Hassle-Free Traveling, Living

We get dropped off at the curb at LAX in the morning, a few days after Christmas, the four of us, myself, my wife, two toddlers, three bags we want to check, four carry-ons, and a large, collapsible wagon we use to schlep our gear around whenever we attempt to navigate the serpentine marathon that is airline travel with a family of four. Our plane boards in a little over an hour. Odds of making it? To be determined.

There’s a crowd at curbside check-in, so we scurry into the terminal and access the nearest available self-service kiosk, which prints a set of boarding passes for us but fails to give us the option to check bags. Rats, wrong kiosk. We wait in line for one of the correct ones (of which there are only three), eventually print a new set of boarding passes, check our bags, then mosey our caravan onward toward the, holy cow! Is this the line for security?

A matrix of posts and retractable straps cordon off fifty or so passengers, lines of cattle halted at the base of an escalator which ascends to the security checkpoint somewhere has yet invisible up on the second floor. No choice. We take our place among the horde. I turn to my wife, “If we don’t make our flight, that’s fine. We’ll get home eventually, one way or another.”

Just then, an airport employee walks by us, notices our oversized wagon and suggests we take the elevator instead of waiting for the escalator. Brilliant. Two minutes later, we’ve effectively jumped the line and probably have shaved about thirty minutes off our time. We get through security easily enough (thanks to lots of practice and a system which has my wife handle the kids while I handle everything else), then we’re on the other side, with kids, carryons, and wagon in tow. But, after all, this is LAX we’re talking about here and, as fate would have it, our gate is number 60, located at the dreaded “mid-field terminal”, a bus ride away.

To get on the bus to the mid-field terminal entails another line, another wait. Then, getting onto the shuttle is itself no easy feat, with the kids and their batman and spider-man roller bags, my wife’s bag, my bag, and that wagon for me to awkwardly fold up and unfold at each transition while impatient fellow travelers (as is always the case) cast mean eyes and audible sighs at me.

The shuttle literally transports us right alongside the runways of LAX, eerily adjacent to taxiing jumbo jets and baggage transport vehicles, while the minutes inch ever closer toward us missing our flight. We arrive, unload everything off the shuttle, unfold the wagon, load that up, then hike back into the terminal to arrive at our gate, a whopping five minutes prior to boarding. Victory, or so it would seem.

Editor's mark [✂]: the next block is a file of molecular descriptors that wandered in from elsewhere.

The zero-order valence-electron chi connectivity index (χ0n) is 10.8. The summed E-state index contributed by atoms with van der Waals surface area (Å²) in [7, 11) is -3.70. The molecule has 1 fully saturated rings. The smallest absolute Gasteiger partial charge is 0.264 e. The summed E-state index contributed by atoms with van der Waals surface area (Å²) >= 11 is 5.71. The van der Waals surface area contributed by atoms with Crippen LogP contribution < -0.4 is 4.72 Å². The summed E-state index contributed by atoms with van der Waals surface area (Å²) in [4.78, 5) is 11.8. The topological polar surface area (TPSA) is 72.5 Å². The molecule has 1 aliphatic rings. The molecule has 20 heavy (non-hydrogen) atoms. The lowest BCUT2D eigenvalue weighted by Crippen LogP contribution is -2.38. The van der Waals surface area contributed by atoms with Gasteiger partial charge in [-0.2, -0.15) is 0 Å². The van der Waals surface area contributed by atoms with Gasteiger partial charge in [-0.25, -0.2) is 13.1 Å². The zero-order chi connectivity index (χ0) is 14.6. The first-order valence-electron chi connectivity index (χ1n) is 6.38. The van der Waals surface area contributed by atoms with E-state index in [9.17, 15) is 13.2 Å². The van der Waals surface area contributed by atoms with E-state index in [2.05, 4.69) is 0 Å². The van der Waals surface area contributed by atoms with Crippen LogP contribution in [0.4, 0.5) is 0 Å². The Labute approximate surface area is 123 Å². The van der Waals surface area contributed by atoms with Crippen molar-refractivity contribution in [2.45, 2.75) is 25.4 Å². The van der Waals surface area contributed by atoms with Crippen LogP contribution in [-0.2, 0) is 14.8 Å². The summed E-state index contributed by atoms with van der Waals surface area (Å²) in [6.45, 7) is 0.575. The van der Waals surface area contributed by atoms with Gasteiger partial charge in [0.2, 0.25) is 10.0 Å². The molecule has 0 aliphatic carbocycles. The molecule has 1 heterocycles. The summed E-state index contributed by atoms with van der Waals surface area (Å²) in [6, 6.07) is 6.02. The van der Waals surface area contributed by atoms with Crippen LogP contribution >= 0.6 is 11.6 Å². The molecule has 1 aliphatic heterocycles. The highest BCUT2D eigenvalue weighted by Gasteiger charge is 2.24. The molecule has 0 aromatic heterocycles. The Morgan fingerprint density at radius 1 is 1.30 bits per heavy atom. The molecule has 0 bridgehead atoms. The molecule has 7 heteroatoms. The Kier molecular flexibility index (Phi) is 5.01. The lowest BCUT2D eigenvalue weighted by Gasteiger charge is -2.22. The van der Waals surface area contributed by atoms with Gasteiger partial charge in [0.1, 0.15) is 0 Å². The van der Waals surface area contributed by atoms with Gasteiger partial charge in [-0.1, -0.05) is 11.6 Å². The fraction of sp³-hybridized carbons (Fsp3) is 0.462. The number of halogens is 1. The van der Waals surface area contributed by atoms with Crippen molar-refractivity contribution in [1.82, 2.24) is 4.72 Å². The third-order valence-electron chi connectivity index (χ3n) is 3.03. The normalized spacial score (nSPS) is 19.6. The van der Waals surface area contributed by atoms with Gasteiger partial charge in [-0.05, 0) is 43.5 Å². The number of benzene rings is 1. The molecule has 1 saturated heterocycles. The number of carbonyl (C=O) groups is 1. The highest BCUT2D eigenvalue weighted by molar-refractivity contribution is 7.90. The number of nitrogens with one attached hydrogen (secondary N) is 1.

Boarding time arrives, our tickets get scanned, we walk down the jetway to find, are you kidding me? Another shuttle to take us to the plane. Kids in, bags in, wagon in, cram into shuttle, wait, arrive, wagon out, bags out, kids out, gate check the wagon, enter plane, locate seats, hunker down, buckle up, and then settle in, at last. Oh, but it turns out that the plane has to now go taxi to a gate to get potable water before we can take off. Just one of those things.

The flight back to San Antonio experiences “moderate to severe turbulence” throughout and takes about two and a half hours. Once the wheels hit the tarmac in Texas, I lean over to my wife and say, “All in all, this was quite a pleasant experience.” She looks at me somewhat perplexed. “Why do you say that?” Hmmm, I thought. All I could tell her after some brief reflection was that I didn’t know why I felt this way, but that I just found myself enjoying a deep measure of peacefulness and patience throughout each step of our journey.

Now, back at home a few days later, with more time to consider things, I realize what had happened, what enabled me to face each opportunity for aggravation with grace instead. Early on, I had given permission. I had announced that it was okay for things to turn out differently than we expected or hoped. If we missed our plane, so be it. We could get on a later plane or even rent a car if it came to that. All would be well, no matter what. With this in mind, I at no point rushed or hurried in ardent pursuit of a specific outcome. I slowed down! This, I discover in retrospect, truly made all the difference. It was permission that fostered calm, calm that fostered grace, and grace that fostered pleasure and enjoyment and appreciation for the passage itself. This, as such, is not just a lesson for travel, but for the whole of life, the journey we undertake from birth to death, and the infinite number of smaller journeys we take along the way.  Life never has to be easy to be enjoyable. It is our attitude that determines our experience. Bon voyage…